Tue • Feb

Tuesday, February 26, 2019



The New York Academy of Medicine, 1216 Fifth Avenue at 103rd Street, New York, NY 10029


Free, advance registration required

This event is sold out and registration has closed.

The “Tuskegee Study of Untreated Syphilis” was an unethical medical research study conducted by the U.S. Public Health Service on hundreds of African-American men from 1932-1972. Approximately 400 study participants who had syphilis were told they were being treated for “bad blood” and never received the proper treatment for their illness, even after penicillin was widely adopted as a treatment for syphilis in the 1940s. The study failed to inform and protect these men, and has since influenced significant changes in U.S. laws and regulations relating to clinical research. This event will share first-person accounts from survivors of the Tuskegee Syphilis Study, combined with expert perspectives and audience discussion, to address the history and legacy of the study and why it remains relevant today. 

This is the inaugural event in the new Race & Health series at the Academy.


Aletha Maybank, MD, MPH, is the Deputy Commissioner and Director of the Center for Health Equity, NYC Department of Health and Mental Hygiene and is the Founding Director of the Center for Health Equity. The Center’s mission is to bring an explicit focus to health equity in all of the Department’s work by tackling structural barriers, such as racism, ensuring meaningful community engagement, and fostering interagency coordination in neighborhoods with the highest disease burden. Prior to this role, she was an Assistant Commissioner in the NYC Health Department and served as the Director of the Brooklyn Office, a place-based approach. Dr. Maybank also successfully launched the Office of Minority Health as its Founding Director in the Suffolk County Department of Health Services in NY from 2006-2009. Dr. Maybank serves as Vice President of the Empire State Medical Association, the NYS affiliate of the National Medical Association. In the media and on the lecture circuit, she has appeared or been profiled on Disney Jr.’s highly successful Doc McStuffins Animated Series, ESSENCE Facebook live and their Festival’s Empowerment Stage, MSNBC’s Melissa Harris-Perry show, and various other outlets. She has also advised on the award-winning documentary Soul Food Junkies by Byron Hurt and Black Women in Medicine by Crystal Emery. For her accomplishments, she has won numerous awards.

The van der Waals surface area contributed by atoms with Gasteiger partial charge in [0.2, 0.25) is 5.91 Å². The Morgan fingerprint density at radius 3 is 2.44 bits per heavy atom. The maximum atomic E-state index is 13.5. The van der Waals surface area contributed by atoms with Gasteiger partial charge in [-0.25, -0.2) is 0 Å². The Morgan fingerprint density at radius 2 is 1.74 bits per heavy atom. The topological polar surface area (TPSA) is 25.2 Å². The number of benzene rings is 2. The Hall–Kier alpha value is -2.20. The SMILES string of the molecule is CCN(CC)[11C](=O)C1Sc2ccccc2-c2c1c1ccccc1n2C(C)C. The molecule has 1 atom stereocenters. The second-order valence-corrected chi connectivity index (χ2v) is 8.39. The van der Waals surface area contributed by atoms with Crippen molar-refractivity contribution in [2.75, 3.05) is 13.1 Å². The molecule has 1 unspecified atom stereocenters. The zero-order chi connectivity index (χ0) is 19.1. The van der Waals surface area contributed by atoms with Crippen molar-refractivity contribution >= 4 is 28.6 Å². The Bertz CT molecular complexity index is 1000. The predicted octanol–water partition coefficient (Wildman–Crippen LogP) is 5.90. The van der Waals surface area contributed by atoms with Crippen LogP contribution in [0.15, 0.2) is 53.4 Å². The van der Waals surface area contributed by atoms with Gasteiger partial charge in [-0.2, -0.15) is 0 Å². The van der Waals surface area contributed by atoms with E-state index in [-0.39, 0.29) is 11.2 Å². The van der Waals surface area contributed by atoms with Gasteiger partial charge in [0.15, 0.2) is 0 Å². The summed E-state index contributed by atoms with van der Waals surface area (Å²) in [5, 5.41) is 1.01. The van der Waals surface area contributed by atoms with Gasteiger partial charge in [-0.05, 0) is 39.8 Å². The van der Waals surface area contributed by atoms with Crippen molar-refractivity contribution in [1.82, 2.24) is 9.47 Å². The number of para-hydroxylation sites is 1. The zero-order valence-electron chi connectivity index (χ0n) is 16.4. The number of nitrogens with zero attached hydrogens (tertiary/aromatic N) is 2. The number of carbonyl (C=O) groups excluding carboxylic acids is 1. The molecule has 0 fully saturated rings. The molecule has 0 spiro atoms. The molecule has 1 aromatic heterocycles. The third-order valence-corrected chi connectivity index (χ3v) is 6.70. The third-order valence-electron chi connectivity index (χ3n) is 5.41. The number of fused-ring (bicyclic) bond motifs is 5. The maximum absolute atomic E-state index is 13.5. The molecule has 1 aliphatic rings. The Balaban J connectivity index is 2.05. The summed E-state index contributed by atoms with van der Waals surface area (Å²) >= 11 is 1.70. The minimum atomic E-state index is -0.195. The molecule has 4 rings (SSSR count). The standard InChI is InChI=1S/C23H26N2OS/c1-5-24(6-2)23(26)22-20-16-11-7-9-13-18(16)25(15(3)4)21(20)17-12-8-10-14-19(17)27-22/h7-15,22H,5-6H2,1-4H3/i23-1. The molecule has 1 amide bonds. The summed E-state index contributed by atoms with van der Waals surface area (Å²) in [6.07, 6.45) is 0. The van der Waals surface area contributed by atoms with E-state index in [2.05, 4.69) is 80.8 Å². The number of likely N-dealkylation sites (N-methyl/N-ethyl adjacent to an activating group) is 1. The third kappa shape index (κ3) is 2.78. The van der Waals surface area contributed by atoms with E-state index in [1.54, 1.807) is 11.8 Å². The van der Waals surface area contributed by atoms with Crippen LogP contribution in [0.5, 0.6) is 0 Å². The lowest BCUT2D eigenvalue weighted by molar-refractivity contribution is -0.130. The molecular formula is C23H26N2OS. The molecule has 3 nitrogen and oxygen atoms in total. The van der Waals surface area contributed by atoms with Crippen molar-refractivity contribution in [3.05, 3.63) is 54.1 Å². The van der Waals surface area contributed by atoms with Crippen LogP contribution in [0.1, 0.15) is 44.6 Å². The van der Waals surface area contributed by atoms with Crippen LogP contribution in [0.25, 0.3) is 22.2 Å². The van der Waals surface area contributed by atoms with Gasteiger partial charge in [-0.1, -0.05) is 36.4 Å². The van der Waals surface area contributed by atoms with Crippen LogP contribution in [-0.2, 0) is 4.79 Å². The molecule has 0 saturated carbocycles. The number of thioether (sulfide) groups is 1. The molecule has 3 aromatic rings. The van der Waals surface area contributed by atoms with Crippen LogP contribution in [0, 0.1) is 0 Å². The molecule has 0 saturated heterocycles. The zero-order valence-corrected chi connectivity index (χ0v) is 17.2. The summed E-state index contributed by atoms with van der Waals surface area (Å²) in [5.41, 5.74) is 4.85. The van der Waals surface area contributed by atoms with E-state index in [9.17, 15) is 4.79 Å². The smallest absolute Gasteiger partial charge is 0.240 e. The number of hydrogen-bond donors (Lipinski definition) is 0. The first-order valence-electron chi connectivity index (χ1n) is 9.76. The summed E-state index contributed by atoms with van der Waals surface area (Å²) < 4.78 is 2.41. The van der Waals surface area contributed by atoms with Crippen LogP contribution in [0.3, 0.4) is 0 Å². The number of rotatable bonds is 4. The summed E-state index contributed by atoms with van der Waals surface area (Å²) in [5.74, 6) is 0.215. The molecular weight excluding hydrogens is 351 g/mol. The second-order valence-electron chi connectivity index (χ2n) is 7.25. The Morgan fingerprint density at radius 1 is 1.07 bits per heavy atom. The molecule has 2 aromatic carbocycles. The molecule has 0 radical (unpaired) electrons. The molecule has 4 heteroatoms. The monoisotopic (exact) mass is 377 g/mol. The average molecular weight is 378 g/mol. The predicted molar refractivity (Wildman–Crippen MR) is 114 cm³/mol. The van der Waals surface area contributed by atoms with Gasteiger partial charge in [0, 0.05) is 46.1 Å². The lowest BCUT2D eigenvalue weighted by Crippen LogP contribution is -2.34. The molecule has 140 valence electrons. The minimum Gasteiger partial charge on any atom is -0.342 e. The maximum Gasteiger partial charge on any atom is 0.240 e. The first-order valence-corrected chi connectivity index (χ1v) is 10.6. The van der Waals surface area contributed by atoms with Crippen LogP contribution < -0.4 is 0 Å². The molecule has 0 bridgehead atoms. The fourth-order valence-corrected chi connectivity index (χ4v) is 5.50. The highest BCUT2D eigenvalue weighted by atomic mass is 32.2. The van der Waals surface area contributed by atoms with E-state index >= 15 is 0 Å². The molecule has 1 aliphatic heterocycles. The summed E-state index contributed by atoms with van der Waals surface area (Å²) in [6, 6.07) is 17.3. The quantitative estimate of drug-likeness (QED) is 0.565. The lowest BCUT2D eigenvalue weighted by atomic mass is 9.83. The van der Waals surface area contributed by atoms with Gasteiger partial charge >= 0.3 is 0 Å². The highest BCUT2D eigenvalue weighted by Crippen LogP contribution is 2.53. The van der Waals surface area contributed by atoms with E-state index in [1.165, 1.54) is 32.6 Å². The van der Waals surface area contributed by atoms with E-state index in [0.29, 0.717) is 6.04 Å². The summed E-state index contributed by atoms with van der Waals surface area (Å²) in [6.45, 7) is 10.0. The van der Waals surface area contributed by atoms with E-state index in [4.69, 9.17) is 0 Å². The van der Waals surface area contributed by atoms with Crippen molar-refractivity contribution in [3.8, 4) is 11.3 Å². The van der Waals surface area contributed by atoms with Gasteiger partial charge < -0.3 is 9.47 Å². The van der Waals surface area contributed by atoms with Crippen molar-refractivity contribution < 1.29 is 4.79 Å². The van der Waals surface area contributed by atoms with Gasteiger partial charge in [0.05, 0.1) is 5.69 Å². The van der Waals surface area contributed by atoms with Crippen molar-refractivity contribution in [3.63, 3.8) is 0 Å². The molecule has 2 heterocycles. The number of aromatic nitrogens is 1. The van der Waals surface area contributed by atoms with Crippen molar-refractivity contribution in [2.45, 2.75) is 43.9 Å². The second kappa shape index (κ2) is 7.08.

Monique A. Guishard, PhD, is the Chair of the Bronx Community Research Review Board and Associate Professor of Psychology at Bronx Community College.

Susan M. Reverby, PhD, is the Marion Butler McLean Professor Emerita in the History of Ideas and Professor Emerita of Women's and Gender Studies at Wellesley College. This year she is a fellow at the Project on Race and Gender in Science and Medicine at the Hutchins Institute for African and African American Research at Harvard University. A well-known medical historian, author/editor of numerous books, Reverby is most recently the author of the multiple prize winning book, Examining Tuskegee: The Infamous Syphilis Study and its Legacy and the historian whose work on immoral U.S. led research in Guatemala in the late 1940s led to a federal apology in 2010. She is currently completing her latest book, The Revolutionary Life of Brother Doc: A 20th Century White Man's Tale (University of North Carolina Press, 2020).